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Comparison of two low dose ACTH therapies for West syndrome: their efficacy and side effect

      Abstract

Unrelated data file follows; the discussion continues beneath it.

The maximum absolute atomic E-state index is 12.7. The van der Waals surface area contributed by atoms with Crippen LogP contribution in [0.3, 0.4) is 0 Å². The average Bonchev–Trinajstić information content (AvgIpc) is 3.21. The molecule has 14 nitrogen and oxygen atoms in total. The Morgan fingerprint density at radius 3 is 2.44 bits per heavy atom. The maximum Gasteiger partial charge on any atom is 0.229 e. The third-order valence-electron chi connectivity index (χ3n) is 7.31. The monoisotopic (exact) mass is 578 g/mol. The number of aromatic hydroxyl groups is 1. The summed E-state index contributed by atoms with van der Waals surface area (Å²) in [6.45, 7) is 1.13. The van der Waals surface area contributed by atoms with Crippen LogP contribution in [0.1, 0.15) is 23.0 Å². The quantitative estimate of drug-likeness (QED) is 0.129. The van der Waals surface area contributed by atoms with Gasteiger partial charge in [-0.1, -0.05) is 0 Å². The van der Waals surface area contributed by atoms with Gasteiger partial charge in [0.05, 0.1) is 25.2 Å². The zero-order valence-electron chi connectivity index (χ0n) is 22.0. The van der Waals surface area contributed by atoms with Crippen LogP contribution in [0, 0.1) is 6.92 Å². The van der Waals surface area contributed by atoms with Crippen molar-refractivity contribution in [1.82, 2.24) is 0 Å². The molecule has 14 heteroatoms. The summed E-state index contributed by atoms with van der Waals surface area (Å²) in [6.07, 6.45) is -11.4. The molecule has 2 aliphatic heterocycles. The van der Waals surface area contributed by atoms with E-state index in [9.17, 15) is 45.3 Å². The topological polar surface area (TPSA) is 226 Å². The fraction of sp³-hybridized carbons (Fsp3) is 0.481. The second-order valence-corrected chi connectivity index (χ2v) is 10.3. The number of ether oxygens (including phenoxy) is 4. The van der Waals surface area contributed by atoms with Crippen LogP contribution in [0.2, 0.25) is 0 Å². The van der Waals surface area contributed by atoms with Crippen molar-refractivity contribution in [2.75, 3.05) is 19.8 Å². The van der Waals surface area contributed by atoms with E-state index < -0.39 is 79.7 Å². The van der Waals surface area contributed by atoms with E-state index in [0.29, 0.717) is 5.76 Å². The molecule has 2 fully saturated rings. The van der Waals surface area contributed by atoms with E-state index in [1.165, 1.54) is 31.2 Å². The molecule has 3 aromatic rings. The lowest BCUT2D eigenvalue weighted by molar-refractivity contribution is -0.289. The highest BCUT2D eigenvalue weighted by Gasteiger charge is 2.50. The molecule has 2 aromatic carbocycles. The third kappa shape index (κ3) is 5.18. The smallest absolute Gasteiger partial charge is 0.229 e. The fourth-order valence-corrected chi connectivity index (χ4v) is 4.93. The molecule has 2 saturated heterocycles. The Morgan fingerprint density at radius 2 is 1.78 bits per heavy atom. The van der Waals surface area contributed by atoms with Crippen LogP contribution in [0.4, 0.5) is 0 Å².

In order to clarify the appropriate usage of adrenocorticotropic hormone (ACTH), the efficacy and side effects of two different regimens of low dose ACTH therapy were compared. Thirty-four patients with West syndrome (WS) were treated with ACTH. The dose of synthetic ACTH-Z was 0.015 mg/kg/dose in 18 patients who were treated between 1996 and 1998 (regimen A), and 0.010 mg/kg/dose in 16 patients who were treated between 1999 and 2001 (regimen B). Patients were classified into cryptogenic and symptomatic groups. Efficacy and adverse effects of ACTH were compared between regimens A and B. Similar analyses were performed after stratification into cryptogenic and symptomatic groups. The efficacy of ACTH was not different between regimens A and B. However, among patients with symptomatic WS, the number of ACTH injections and the dose of ACTH until cessation of spasms were significantly smaller in regimen A than in regimen B. There was no significant difference in these variables between the regimens among those with cryptogenic WS. Adverse effects were not different between regimens A and B. 0.010 mg/kg per day of ACTH will be adequate for cryptogenic WS, but 0.015 mg/kg per day of ACTH is recommended for symptomatic WS.

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